First off, why are
&"jesus" the same:
"jesus" is an array of type
const char, and it decays to a pointer to the first element. Taking the address of the array gives you a pointer to an array, whose type is
const char (*). However, the pointer to the array is numerically the same as the pointer to its first element (only the types differ).
This also explains why you have an error in the last line - type type is wrong. You need:
const char (*pj) = &"jesus";
Finally, the question is whether repeated string literals have the same address or not. This is entirely up to the compiler. If it were very naive, it could store a separate copy for each occurrence of a string literal in the source code. If it is slightly cleverer, it'll only store one unique copy for each string literal. String literals are of course stored in memory somewhere, typically in a read-only data segment of the program image. Think of them as statically initialized global variables.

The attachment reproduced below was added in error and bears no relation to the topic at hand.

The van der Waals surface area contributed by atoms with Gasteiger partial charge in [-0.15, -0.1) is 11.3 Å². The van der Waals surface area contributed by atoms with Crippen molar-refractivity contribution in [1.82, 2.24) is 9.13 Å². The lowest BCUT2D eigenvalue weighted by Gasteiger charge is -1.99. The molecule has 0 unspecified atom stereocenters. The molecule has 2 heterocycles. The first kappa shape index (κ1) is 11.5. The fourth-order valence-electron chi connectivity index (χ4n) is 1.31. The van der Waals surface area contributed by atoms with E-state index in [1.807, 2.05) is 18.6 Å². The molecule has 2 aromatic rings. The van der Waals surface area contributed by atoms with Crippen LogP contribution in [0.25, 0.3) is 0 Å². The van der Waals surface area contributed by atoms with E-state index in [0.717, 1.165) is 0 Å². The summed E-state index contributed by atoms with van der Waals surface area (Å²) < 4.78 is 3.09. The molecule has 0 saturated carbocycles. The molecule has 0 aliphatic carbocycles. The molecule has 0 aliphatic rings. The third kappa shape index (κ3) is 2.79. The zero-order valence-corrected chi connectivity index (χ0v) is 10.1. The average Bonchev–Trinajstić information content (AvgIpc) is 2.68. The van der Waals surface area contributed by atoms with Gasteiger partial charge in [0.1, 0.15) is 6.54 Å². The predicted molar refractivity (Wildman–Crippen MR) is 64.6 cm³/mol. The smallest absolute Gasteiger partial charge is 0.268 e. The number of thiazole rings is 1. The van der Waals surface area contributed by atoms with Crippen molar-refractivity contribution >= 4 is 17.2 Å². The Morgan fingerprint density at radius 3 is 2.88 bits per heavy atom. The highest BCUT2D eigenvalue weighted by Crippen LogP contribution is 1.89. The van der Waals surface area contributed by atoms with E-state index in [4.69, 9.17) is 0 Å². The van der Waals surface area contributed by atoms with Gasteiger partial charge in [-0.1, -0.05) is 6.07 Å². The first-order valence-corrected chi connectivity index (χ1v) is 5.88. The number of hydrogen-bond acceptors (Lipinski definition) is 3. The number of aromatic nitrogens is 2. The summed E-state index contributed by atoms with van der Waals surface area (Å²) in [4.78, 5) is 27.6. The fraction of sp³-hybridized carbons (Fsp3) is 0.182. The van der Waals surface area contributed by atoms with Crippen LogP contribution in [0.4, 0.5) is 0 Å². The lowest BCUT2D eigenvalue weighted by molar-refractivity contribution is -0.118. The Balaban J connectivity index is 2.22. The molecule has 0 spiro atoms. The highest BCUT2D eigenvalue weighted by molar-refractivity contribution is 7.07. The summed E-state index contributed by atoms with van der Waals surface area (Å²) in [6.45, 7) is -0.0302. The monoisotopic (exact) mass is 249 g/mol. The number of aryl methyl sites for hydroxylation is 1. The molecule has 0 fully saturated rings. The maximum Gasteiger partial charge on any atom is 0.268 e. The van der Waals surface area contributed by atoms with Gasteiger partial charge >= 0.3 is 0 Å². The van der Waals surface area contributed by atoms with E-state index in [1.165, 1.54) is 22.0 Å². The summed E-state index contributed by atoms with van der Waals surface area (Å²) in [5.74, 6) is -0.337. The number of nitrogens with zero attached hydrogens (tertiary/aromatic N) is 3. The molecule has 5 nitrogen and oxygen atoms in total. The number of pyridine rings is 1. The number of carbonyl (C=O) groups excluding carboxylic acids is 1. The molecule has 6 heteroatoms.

One more thing: Your original code is actually undefined behaviour, since
%p expects a
void * argument, and not a
const char * or a
const char (*). So the correct code is:
printf("%p\n%p\n", (void const *)"jesus", (void const *)&"jesus");